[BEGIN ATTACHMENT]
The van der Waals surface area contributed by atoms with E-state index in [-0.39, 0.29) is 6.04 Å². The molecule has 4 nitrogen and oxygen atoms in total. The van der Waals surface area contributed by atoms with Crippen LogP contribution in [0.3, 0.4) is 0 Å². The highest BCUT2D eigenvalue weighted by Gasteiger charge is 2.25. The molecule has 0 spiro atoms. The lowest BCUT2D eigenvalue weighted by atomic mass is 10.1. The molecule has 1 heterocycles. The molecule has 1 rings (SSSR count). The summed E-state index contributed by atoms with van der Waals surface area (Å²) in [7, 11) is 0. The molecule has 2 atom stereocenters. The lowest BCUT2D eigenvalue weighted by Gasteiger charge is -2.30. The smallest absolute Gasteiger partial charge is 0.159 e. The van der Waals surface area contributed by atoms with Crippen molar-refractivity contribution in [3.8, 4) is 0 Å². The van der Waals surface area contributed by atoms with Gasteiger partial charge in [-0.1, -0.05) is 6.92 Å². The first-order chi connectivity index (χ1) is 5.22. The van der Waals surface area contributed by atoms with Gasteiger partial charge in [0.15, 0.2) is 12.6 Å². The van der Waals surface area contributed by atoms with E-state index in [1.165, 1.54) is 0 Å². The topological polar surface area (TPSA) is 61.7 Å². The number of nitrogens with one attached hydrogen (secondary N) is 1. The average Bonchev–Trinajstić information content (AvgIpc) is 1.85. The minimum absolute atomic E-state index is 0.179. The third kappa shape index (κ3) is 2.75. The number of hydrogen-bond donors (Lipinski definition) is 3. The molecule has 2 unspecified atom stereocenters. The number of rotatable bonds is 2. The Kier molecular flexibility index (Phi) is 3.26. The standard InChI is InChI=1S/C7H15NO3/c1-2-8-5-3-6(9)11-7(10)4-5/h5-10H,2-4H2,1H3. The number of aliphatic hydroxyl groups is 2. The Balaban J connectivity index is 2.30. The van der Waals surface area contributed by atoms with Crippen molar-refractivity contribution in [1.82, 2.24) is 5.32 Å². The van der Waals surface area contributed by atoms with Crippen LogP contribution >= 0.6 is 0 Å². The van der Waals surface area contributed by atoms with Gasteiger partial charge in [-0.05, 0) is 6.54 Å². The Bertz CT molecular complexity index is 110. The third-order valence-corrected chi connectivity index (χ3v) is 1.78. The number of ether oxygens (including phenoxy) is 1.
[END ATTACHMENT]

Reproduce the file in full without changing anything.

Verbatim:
The van der Waals surface area contributed by atoms with E-state index in [-0.39, 0.29) is 6.04 Å². The molecule has 4 nitrogen and oxygen atoms in total. The van der Waals surface area contributed by atoms with Crippen LogP contribution in [0.3, 0.4) is 0 Å². The highest BCUT2D eigenvalue weighted by Gasteiger charge is 2.25. The molecule has 0 spiro atoms. The lowest BCUT2D eigenvalue weighted by atomic mass is 10.1. The molecule has 1 heterocycles. The molecule has 1 rings (SSSR count). The summed E-state index contributed by atoms with van der Waals surface area (Å²) in [7, 11) is 0. The molecule has 2 atom stereocenters. The lowest BCUT2D eigenvalue weighted by Gasteiger charge is -2.30. The smallest absolute Gasteiger partial charge is 0.159 e. The van der Waals surface area contributed by atoms with Crippen molar-refractivity contribution in [3.8, 4) is 0 Å². The van der Waals surface area contributed by atoms with Gasteiger partial charge in [-0.1, -0.05) is 6.92 Å². The first-order chi connectivity index (χ1) is 5.22. The van der Waals surface area contributed by atoms with Gasteiger partial charge in [0.15, 0.2) is 12.6 Å². The van der Waals surface area contributed by atoms with E-state index in [1.165, 1.54) is 0 Å². The topological polar surface area (TPSA) is 61.7 Å². The number of nitrogens with one attached hydrogen (secondary N) is 1. The average Bonchev–Trinajstić information content (AvgIpc) is 1.85. The minimum absolute atomic E-state index is 0.179. The third kappa shape index (κ3) is 2.75. The number of hydrogen-bond donors (Lipinski definition) is 3. The molecule has 2 unspecified atom stereocenters. The number of rotatable bonds is 2. The Kier molecular flexibility index (Phi) is 3.26. The standard InChI is InChI=1S/C7H15NO3/c1-2-8-5-3-6(9)11-7(10)4-5/h5-10H,2-4H2,1H3. The number of aliphatic hydroxyl groups is 2. The Balaban J connectivity index is 2.30. The van der Waals surface area contributed by atoms with Crippen molar-refractivity contribution in [1.82, 2.24) is 5.32 Å². The van der Waals surface area contributed by atoms with Crippen LogP contribution >= 0.6 is 0 Å². The van der Waals surface area contributed by atoms with Gasteiger partial charge in [-0.05, 0) is 6.54 Å². The Bertz CT molecular complexity index is 110. The third-order valence-corrected chi connectivity index (χ3v) is 1.78. The number of ether oxygens (including phenoxy) is 1.